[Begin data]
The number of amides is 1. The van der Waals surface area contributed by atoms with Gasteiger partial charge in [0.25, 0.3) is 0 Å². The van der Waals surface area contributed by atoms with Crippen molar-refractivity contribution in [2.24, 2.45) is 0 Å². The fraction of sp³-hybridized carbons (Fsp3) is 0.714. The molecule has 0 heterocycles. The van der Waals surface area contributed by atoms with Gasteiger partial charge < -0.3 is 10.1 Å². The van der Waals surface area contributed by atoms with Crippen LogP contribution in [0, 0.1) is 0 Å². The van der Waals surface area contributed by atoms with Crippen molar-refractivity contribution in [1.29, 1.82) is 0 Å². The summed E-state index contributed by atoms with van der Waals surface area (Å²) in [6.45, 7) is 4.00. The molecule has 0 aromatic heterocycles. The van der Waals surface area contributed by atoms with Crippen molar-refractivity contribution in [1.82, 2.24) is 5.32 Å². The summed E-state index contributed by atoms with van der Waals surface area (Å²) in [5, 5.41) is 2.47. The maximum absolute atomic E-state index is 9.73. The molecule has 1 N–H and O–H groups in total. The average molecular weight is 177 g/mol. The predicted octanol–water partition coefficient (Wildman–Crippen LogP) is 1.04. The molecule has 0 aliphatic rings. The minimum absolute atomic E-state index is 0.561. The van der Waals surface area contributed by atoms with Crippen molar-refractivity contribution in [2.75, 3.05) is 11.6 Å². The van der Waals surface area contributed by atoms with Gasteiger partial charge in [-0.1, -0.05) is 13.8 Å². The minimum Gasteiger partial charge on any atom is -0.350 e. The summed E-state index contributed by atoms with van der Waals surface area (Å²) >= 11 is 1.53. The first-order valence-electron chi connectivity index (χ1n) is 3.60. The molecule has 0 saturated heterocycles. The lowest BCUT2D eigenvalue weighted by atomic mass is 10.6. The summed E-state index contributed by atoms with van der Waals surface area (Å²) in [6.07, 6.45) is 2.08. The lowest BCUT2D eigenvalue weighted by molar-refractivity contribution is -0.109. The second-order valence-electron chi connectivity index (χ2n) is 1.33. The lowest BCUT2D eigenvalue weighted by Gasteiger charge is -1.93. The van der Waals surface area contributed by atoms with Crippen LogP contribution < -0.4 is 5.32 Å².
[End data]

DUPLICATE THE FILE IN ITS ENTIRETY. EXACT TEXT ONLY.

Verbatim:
The number of amides is 1. The van der Waals surface area contributed by atoms with Gasteiger partial charge in [0.25, 0.3) is 0 Å². The van der Waals surface area contributed by atoms with Crippen molar-refractivity contribution in [2.24, 2.45) is 0 Å². The fraction of sp³-hybridized carbons (Fsp3) is 0.714. The molecule has 0 heterocycles. The van der Waals surface area contributed by atoms with Gasteiger partial charge < -0.3 is 10.1 Å². The van der Waals surface area contributed by atoms with Crippen LogP contribution in [0, 0.1) is 0 Å². The van der Waals surface area contributed by atoms with Crippen molar-refractivity contribution in [1.29, 1.82) is 0 Å². The summed E-state index contributed by atoms with van der Waals surface area (Å²) in [6.45, 7) is 4.00. The molecule has 0 aromatic heterocycles. The van der Waals surface area contributed by atoms with Crippen molar-refractivity contribution in [1.82, 2.24) is 5.32 Å². The summed E-state index contributed by atoms with van der Waals surface area (Å²) in [5, 5.41) is 2.47. The maximum absolute atomic E-state index is 9.73. The molecule has 1 N–H and O–H groups in total. The average molecular weight is 177 g/mol. The predicted octanol–water partition coefficient (Wildman–Crippen LogP) is 1.04. The molecule has 0 aliphatic rings. The minimum absolute atomic E-state index is 0.561. The van der Waals surface area contributed by atoms with Crippen molar-refractivity contribution in [2.75, 3.05) is 11.6 Å². The van der Waals surface area contributed by atoms with Gasteiger partial charge in [-0.1, -0.05) is 13.8 Å². The minimum Gasteiger partial charge on any atom is -0.350 e. The summed E-state index contributed by atoms with van der Waals surface area (Å²) >= 11 is 1.53. The first-order valence-electron chi connectivity index (χ1n) is 3.60. The molecule has 0 saturated heterocycles. The lowest BCUT2D eigenvalue weighted by atomic mass is 10.6. The summed E-state index contributed by atoms with van der Waals surface area (Å²) in [6.07, 6.45) is 2.08. The lowest BCUT2D eigenvalue weighted by molar-refractivity contribution is -0.109. The second-order valence-electron chi connectivity index (χ2n) is 1.33. The lowest BCUT2D eigenvalue weighted by Gasteiger charge is -1.93. The van der Waals surface area contributed by atoms with Crippen LogP contribution < -0.4 is 5.32 Å².